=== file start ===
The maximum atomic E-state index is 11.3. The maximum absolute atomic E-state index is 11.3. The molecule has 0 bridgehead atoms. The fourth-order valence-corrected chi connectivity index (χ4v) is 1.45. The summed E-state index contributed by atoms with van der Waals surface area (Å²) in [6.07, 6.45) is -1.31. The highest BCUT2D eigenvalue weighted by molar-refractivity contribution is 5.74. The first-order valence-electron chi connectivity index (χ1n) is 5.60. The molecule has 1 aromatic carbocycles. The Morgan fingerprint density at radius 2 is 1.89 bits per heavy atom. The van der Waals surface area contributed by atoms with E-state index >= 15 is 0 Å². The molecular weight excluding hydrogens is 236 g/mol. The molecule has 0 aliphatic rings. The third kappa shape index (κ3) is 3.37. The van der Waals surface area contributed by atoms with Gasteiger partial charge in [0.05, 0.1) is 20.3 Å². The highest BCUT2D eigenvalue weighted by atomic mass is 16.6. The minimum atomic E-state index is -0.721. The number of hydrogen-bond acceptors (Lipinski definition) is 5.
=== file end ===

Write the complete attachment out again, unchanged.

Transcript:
The maximum atomic E-state index is 11.3. The maximum absolute atomic E-state index is 11.3. The molecule has 0 bridgehead atoms. The fourth-order valence-corrected chi connectivity index (χ4v) is 1.45. The summed E-state index contributed by atoms with van der Waals surface area (Å²) in [6.07, 6.45) is -1.31. The highest BCUT2D eigenvalue weighted by molar-refractivity contribution is 5.74. The first-order valence-electron chi connectivity index (χ1n) is 5.60. The molecule has 1 aromatic carbocycles. The Morgan fingerprint density at radius 2 is 1.89 bits per heavy atom. The van der Waals surface area contributed by atoms with E-state index >= 15 is 0 Å². The molecular weight excluding hydrogens is 236 g/mol. The molecule has 0 aliphatic rings. The third kappa shape index (κ3) is 3.37. The van der Waals surface area contributed by atoms with Gasteiger partial charge in [0.05, 0.1) is 20.3 Å². The highest BCUT2D eigenvalue weighted by atomic mass is 16.6. The minimum atomic E-state index is -0.721. The number of hydrogen-bond acceptors (Lipinski definition) is 5.